Florida’s no-fault system for auto insurance was implemented in 1979, requiring Florida drivers to carry a minimum of $10,000 in personal injury protection (PIP). This system lets drivers use their insurance company to make a claim in a motor vehicle accident.
However, for the past decade, this state legislation has been under attack and it might get some changes in the near future.
If you have been involved in a motor vehicle accident recently and want to understand how current or upcoming changes might affect your claim, consult a personal injury law firm to learn more.
Understanding the Current System
In Florida, the no-fault auto insurance system helps car accident victims receive compensation for their injuries from their insurance companies regardless of fault. The current Florida PIP laws cover the following:
- Up to $10,000 for treatment of medical condition emergencies
- Up to $25,000 for non-emergency treatments
- About 80% of medical bills
Since determining fault isn’t required for victims to benefit from treatments, compensation is awarded much quicker. This also incentivizes drivers to pursue treatment for their injuries almost immediately, as drivers must receive treatment within fourteen days of their injury; otherwise, their benefits might be denied.
Recent Legislation Change Attempts
Many lawmakers in Florida have attempted to reform the system with new changes to PIP laws. For example, in 2021, SB 54 was introduced by the Florida Senate.
This new bill would eliminate the mandatory PIP requirements for auto insurance and a costlier minimum insurance coverage would replace it. Vehicle owners would be required to carry the following:
- A minimum of $25,000 in coverage for physical harm
- A minimum of $50,000 for two or more people in any one accident
- Medpay with limits of $5,000 to compensate emergency services with no deductible to the insured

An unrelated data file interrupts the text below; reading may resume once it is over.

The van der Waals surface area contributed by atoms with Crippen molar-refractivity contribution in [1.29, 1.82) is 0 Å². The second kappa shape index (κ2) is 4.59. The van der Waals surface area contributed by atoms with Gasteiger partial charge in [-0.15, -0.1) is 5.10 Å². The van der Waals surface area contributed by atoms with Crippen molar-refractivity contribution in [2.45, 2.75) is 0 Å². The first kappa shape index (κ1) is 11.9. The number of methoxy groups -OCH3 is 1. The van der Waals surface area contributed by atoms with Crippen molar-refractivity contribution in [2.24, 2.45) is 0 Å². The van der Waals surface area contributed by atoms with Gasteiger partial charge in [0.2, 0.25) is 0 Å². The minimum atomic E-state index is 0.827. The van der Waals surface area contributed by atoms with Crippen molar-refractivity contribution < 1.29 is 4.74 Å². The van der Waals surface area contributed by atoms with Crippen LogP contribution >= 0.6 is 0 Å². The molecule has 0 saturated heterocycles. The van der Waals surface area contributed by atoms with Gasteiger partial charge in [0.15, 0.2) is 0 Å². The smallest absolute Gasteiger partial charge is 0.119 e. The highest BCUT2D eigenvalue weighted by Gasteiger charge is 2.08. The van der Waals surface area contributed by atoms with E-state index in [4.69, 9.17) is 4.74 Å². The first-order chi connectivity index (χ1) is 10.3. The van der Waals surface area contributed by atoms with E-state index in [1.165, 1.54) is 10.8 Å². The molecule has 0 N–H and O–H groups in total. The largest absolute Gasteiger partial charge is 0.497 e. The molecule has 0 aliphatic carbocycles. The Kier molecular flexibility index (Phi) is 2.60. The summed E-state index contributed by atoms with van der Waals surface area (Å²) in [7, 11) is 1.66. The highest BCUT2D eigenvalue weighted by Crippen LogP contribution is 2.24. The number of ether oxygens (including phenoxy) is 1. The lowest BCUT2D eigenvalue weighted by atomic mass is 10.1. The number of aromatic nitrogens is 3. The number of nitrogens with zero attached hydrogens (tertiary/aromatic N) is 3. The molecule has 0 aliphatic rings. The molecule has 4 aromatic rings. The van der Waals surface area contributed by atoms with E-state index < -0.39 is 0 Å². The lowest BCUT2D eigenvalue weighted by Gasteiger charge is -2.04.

However, SB 54 was vetoed by Governor Ron DeSantis. The reason was that it drove insurance costs too high for Florida residents, which might result in more uninsured drivers on the road.
In 2022, there were re-appeals for the bill and others, but they did not pass through the House and Senate committees. Following the veto of SB 54, the most recent attempt to propose a new PIP bill occurred in March 2023.
This new PIP bill, SB 586, also aims to remove the no-fault system. If approved, the bill will take effect on July 2024. It would require drivers to show proof of mandatory bodily injury coverage prior to registering a motor vehicle with the state.
The requirements for self-insurance are much higher than before, and drivers must also present proof of financial responsibility in the event of an accident costing $10,000.
The Elimination of PIP Coverage
Suppose new bills eliminate PIP coverage in Florida in the future. In that case, drivers involved in accidents will no longer have immediate coverage for their injuries and will have to pay for the medical bills of injured parties from their own pockets.
On the bright side, if SB 586 is approved, Florida drivers will be protected from uninsured motorists, and the insurance cost will be reduced.